During Ramadan 2021, the Artesia City Church, an Indian and Pakistani congregation, hosted an “Interfaith Response to Post-Pandemic Society” event.37 The program was intentionally designed to understand how faith traditions have responded to the pandemic in Southern California. The interfaith event was attended by Muslim (from the Council General of Pakistan in Los Angeles), Christian, Hindu, and Sikh community leaders. The event started with the reading and singing of Punjabi Psalm 139:7–11 composed in raga bhairvi, with a moderately slow tempo of eight beats, bhajan kehrwa style. Bhairvi raga is known for its devotional impact, and the simple melodic structure helps the congregation to sing in unison in a call-and-response style. A Sikh community leader and a Gurbani Sangeet Kertan singer (Sikh religious songster) from the Sikh Gurudwara in Hollywood, California, attended the event with his family. The Sikh leader reflected on the text and tune of Psalm 139 and confessed that he listened to the Punjabi Psalm for the first time, which touched his heart. He quoted the text repeatedly and pointed to the melodic structure, which was close to the Sikh religious music repertoire. The event was featured in national news in the United States and Pakistan. Our interfaith engagement with Sikh leaders in California opened new doors for the witness in Pakistan and built bridges between faiths.

Later, we invited Sikh leaders to participate and play cultural instruments at the Annual Psalms Festival in Southern California. The Singh’s son and daughter played sarangi, saranda, and other string instruments at the Psalms festival. This gathered the interest of other Sikh tabla players, who started attending and playing tablas at our worship services and house gatherings regularly. Moreover, a few weeks later, I received a call from the same Sikh community leader to visit the Hollywood Gurdwara, and surprisingly, not only did he introduce me to the Sikh congregation, he invited me to speak there. Our shared heritage of Punjabi Psalms in local raga-based music developed an interfaith friendship that extended to more significant community engagement. That friendship motivated us to visit the birthplace of Guru Nanak, the founder of Sikhism in Pakistan.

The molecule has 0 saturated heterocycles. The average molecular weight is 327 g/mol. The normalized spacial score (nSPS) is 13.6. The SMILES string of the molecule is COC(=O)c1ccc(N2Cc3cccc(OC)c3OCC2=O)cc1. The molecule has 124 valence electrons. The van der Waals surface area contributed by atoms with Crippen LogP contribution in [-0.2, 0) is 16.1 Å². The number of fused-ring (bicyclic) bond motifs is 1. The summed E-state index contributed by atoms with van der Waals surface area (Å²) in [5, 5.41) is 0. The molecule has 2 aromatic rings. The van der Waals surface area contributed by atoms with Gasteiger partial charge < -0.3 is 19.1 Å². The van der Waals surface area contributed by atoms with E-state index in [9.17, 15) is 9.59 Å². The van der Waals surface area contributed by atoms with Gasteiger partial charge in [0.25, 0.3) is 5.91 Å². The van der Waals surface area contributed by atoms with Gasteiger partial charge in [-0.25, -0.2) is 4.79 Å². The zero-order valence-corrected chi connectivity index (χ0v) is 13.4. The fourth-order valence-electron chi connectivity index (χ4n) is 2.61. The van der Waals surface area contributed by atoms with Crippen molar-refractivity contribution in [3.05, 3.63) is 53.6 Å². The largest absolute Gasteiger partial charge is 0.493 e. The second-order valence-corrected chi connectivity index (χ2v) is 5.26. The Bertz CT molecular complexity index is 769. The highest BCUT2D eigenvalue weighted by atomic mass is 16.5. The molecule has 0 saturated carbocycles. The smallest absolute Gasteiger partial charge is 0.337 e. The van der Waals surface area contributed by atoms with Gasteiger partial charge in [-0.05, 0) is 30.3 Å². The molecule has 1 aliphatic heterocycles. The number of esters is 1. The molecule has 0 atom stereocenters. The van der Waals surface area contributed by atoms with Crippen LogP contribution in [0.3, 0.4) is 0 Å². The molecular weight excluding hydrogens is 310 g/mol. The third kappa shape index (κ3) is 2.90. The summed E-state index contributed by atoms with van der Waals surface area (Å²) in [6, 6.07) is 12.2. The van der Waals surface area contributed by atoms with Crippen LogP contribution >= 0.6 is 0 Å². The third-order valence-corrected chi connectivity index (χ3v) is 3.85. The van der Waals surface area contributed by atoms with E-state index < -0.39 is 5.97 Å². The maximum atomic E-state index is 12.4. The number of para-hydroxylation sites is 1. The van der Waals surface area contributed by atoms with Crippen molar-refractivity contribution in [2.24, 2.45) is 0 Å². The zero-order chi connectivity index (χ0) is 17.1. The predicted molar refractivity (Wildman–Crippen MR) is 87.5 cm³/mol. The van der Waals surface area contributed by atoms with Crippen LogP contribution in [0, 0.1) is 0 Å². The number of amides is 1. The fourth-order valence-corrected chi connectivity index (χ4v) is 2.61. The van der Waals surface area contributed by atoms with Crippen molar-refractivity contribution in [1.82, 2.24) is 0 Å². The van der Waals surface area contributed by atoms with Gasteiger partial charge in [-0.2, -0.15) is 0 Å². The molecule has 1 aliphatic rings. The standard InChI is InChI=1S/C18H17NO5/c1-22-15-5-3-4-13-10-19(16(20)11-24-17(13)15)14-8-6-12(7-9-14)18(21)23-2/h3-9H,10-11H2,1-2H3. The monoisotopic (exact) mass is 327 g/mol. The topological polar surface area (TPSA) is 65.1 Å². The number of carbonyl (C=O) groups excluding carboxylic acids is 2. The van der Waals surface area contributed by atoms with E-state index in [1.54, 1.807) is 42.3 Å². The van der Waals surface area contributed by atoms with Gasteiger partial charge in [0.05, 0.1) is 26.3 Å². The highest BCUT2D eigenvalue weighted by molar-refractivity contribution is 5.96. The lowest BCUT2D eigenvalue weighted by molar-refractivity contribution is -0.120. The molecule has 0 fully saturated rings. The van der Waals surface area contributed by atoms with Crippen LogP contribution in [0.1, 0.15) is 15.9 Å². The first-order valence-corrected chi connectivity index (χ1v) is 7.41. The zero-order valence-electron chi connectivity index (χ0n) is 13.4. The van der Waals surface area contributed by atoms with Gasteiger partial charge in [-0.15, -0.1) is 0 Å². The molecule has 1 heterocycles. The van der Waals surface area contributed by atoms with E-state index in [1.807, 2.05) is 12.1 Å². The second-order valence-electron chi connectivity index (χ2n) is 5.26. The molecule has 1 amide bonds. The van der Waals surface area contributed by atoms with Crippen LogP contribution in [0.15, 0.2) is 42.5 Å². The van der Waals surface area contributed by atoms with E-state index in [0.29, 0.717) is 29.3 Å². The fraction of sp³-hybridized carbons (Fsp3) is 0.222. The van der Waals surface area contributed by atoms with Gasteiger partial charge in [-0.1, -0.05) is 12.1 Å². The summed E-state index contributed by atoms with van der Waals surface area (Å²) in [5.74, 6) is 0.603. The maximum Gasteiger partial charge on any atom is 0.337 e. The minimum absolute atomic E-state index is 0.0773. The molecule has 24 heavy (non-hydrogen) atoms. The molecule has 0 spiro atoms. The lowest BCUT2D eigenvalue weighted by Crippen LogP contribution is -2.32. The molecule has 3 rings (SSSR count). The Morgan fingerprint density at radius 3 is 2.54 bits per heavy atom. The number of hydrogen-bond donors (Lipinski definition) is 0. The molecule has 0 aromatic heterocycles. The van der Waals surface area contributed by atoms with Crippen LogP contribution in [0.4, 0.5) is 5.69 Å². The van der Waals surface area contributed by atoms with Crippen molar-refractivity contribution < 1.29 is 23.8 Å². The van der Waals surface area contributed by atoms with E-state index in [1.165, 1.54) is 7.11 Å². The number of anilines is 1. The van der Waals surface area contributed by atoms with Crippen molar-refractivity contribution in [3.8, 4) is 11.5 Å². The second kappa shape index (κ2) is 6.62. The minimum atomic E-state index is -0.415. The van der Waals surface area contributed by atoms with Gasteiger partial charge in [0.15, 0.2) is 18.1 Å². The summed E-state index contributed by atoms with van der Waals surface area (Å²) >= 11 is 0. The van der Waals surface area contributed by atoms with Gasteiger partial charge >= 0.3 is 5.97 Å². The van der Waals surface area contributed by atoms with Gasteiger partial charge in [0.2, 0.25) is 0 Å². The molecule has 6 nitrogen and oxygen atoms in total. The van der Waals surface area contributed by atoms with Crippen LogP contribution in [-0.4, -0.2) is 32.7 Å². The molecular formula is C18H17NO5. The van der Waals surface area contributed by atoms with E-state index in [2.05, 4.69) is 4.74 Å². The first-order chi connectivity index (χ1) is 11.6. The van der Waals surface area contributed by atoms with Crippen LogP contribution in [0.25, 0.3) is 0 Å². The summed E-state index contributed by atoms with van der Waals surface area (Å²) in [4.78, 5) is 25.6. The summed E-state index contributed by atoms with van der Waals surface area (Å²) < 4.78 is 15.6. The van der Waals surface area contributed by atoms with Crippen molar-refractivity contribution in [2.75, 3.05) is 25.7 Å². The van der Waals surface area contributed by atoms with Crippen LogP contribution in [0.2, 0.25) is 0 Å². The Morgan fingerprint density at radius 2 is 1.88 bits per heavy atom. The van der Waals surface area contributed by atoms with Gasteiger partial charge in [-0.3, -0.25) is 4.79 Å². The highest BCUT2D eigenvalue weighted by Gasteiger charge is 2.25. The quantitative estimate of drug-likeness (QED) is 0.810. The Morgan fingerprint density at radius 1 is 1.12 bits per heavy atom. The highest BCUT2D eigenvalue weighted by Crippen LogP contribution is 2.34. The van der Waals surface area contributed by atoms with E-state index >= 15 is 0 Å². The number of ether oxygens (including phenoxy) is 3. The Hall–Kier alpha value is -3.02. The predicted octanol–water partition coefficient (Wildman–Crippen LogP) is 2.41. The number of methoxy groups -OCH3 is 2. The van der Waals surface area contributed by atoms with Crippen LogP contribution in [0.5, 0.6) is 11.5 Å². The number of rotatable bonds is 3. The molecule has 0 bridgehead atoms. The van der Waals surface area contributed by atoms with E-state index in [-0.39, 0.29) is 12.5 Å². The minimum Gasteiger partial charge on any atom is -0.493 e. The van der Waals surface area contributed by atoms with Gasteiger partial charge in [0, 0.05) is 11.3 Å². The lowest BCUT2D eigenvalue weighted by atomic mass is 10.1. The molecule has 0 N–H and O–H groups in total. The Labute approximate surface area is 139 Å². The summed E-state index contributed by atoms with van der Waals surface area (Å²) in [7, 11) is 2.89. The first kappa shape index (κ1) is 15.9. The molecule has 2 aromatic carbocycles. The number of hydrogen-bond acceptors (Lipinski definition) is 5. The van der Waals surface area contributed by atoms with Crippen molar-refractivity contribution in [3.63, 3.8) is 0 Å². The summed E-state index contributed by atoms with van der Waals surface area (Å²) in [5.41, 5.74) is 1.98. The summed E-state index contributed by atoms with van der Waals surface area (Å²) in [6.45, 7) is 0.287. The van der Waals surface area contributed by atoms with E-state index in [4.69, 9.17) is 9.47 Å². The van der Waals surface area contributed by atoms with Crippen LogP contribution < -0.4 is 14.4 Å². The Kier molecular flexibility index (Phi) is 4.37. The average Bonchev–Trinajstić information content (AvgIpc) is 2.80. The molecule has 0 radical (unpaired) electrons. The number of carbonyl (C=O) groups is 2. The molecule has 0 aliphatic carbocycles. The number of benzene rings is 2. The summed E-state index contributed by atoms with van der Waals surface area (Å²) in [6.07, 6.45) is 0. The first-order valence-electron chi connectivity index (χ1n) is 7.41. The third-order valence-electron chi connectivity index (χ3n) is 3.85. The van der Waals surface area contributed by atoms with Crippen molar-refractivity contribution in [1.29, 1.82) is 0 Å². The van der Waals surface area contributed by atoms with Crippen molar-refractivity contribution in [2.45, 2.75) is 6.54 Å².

During the spring of 2023, a mission trip to Pakistan with the stated clerk and a delegate from the Martin Pur Presbytery of the Presbyterian Church of Pakistan gave us an opportunity to visit the most sacred place of Sikhism in Pakistan.38 The guide gave us a tour of the whole gurudwara without any hesitation. We met with the Gurbani Sangeet singer during our visit and discussed our shared musical heritage with the Punjabi Psalms and Guru Granth Sahib (the holy poetic book of Sikhism). We shared a musical heritage of ragas and rhythms from the same Indic music system, a language that connects us emotionally and spiritually. However, the relationship between Sikh Gurbani Sangeet and Punjabi Psalms is still waiting to be explored. Time and space limitations barred us from sharing in more depth the stories of Psalms and Sufis in Pakistan and the Roman Catholic Cardinal Coutts, who has conversed with Muslim clerics around praying and singing the Psalms together.39 Furthermore, we weren’t able to share the story of how a prison in the United Arab Emirates preventing a chaplain, Rev. Javed Masih, from bringing a one-page copy of Psalm 86 to an inmate, led to a friendship with a guard that opened the gates for six Bibles translated into five languages to be allowed into the prison.40

Whether the global church engages with Hindu Om, Hebrew Shalom, Muslim Salam, or Sikh Sat Siri Akal, rediscovering the heritage of psalm singing builds bridges through shared musical heritage that expresses unity and vision for heavenly and earthly peace. Concerning Christian worship as a witness to those of other faiths, scholars find parallels between the Psalms and the Hindu Bhajans, Muslim Qur’an, Gurbani Sangeet of Sikhism, and Sufi Sama, which manifest through practice and performance.41 In the twenty-first century, various scholars have proposed that interfaith dialogue is “a meeting of hearts rather than of minds.” New artistic and cultural avenues for reaching out through music forms a “Creative Interreligious Dialogue,” a “dialogue of souls,” and singing psalms demonstrates that “far from being a utopia, union and harmony are a reality that is attainable.”42